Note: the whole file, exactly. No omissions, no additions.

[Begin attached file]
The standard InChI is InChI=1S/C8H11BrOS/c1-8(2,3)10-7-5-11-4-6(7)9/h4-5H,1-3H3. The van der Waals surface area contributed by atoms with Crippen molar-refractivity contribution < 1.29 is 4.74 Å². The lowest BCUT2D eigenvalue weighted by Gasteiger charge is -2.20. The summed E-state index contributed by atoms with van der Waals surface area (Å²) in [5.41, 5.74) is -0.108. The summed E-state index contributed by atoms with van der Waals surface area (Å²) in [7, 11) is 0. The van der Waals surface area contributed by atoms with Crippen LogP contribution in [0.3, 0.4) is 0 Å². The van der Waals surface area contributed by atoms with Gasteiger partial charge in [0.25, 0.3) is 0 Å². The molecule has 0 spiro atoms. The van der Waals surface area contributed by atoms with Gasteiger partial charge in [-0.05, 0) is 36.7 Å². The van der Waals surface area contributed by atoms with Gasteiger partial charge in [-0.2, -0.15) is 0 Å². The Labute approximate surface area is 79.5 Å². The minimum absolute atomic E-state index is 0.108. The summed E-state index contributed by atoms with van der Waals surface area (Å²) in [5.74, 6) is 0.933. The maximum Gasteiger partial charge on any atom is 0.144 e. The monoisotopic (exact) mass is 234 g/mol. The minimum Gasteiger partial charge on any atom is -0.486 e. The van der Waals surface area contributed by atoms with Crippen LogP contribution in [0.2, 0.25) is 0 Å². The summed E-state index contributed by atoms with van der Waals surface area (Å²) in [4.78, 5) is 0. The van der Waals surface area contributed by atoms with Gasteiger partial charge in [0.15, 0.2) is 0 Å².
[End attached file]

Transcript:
The standard InChI is InChI=1S/C8H11BrOS/c1-8(2,3)10-7-5-11-4-6(7)9/h4-5H,1-3H3. The van der Waals surface area contributed by atoms with Crippen molar-refractivity contribution < 1.29 is 4.74 Å². The lowest BCUT2D eigenvalue weighted by Gasteiger charge is -2.20. The summed E-state index contributed by atoms with van der Waals surface area (Å²) in [5.41, 5.74) is -0.108. The summed E-state index contributed by atoms with van der Waals surface area (Å²) in [7, 11) is 0. The van der Waals surface area contributed by atoms with Crippen LogP contribution in [0.3, 0.4) is 0 Å². The van der Waals surface area contributed by atoms with Gasteiger partial charge in [0.25, 0.3) is 0 Å². The molecule has 0 spiro atoms. The van der Waals surface area contributed by atoms with Gasteiger partial charge in [-0.05, 0) is 36.7 Å². The van der Waals surface area contributed by atoms with Gasteiger partial charge in [-0.2, -0.15) is 0 Å². The Labute approximate surface area is 79.5 Å². The minimum absolute atomic E-state index is 0.108. The summed E-state index contributed by atoms with van der Waals surface area (Å²) in [5.74, 6) is 0.933. The maximum Gasteiger partial charge on any atom is 0.144 e. The monoisotopic (exact) mass is 234 g/mol. The minimum Gasteiger partial charge on any atom is -0.486 e. The van der Waals surface area contributed by atoms with Crippen LogP contribution in [0.2, 0.25) is 0 Å². The summed E-state index contributed by atoms with van der Waals surface area (Å²) in [4.78, 5) is 0. The van der Waals surface area contributed by atoms with Gasteiger partial charge in [0.15, 0.2) is 0 Å².